There are a lot of benefits that come with renewable energy — cleaner air, better water, and fewer health problems — but for some people, there are also drawbacks. A new study looks into who is affected by the switch to renewables.
Indiana University School of Public and Environmental Affairs professor David Konisky co-authored the report published this week. He says the transition to renewable energy can affect different people in different ways.
Higher electric bills might hurt low-income folks. More wind power could cause coal miners to lose their jobs.
“Indiana has been a lagger in terms of transition to cleaner sources, but the transition is coming and when it hits Indiana, those communities will be sort of on the front lines in terms of feeling the effects,” says Konisky.
Konisky says the point of the study is to inform policymakers so that they can help soften the blow through things like job programs or weatherizing homes.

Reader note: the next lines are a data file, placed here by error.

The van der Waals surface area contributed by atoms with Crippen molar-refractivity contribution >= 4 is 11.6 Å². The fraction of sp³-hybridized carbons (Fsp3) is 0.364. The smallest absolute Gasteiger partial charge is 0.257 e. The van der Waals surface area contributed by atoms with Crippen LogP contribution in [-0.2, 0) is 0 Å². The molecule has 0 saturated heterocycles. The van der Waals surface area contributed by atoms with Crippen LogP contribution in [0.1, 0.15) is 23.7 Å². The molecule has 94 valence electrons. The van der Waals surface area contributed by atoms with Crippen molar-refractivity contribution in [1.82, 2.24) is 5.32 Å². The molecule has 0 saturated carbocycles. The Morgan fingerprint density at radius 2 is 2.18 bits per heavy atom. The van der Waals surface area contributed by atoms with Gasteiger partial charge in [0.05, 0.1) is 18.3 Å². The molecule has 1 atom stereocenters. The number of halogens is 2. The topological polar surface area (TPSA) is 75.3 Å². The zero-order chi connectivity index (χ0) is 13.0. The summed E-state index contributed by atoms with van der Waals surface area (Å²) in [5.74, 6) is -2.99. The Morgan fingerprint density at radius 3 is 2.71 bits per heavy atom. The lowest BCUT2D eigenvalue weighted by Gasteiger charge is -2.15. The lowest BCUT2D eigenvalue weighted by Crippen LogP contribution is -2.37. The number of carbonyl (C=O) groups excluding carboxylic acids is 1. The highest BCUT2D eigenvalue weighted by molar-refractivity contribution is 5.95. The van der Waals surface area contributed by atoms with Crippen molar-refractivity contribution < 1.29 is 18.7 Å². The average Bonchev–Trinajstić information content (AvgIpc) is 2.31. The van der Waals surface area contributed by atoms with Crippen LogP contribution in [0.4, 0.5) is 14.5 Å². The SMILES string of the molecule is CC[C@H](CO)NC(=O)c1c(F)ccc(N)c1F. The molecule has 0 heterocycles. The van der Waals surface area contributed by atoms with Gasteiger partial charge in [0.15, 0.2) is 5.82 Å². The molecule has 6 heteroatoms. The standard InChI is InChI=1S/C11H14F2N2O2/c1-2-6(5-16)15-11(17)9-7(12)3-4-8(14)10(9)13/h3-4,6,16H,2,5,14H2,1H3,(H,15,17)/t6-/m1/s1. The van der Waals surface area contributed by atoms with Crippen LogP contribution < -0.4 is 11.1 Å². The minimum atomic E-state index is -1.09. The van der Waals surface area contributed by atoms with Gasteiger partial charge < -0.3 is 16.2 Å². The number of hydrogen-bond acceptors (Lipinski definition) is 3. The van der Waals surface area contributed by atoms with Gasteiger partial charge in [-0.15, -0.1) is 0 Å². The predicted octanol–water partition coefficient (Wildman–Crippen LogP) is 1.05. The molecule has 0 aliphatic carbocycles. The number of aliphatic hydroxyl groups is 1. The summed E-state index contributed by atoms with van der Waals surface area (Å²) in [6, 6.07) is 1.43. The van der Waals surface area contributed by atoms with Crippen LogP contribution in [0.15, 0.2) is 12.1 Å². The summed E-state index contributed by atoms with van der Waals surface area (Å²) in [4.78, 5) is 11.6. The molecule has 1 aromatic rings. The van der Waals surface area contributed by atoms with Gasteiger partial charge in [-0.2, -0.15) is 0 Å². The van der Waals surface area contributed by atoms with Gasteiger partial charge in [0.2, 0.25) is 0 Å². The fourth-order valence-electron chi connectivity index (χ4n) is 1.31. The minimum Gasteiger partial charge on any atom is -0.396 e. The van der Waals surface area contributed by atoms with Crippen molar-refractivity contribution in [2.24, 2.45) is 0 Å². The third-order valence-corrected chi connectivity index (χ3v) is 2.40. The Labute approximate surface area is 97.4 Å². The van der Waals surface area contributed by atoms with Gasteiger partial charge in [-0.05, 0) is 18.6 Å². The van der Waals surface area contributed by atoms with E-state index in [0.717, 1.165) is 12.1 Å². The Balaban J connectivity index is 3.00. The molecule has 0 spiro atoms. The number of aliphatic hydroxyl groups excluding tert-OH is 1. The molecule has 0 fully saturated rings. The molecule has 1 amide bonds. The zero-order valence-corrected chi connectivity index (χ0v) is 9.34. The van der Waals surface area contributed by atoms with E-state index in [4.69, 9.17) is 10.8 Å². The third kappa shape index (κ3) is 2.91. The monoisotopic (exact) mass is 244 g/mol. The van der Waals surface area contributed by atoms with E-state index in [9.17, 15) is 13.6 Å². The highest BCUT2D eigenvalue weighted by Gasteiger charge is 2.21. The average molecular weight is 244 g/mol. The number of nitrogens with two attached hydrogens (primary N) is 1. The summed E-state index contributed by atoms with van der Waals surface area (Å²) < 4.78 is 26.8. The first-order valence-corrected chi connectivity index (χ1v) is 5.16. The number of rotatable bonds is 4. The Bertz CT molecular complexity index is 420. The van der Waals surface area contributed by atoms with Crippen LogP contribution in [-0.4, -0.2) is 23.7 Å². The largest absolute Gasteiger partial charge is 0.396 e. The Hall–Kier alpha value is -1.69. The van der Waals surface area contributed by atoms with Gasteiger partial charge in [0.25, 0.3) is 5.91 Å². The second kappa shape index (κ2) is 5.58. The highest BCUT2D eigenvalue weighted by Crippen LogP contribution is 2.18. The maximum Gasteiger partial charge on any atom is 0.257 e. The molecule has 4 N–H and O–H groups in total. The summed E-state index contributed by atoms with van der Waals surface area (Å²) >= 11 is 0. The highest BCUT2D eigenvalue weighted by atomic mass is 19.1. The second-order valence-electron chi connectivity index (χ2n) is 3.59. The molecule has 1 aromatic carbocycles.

“It would go a long way if we involve individuals who are affected in these conversations and we begin to plan for them in advance," he says. "I think if we did that, we might be able to sort of diminish some of the resistance we see.”
Konisky and his team plan to research how local and state governments can help vulnerable communities and what assistance is already available.
Indiana Environmental reporting is supported by the Environmental Resilience Institute, an Indiana University Grand Challenge project developing Indiana-specific projections and informed responses to problems of environmental change.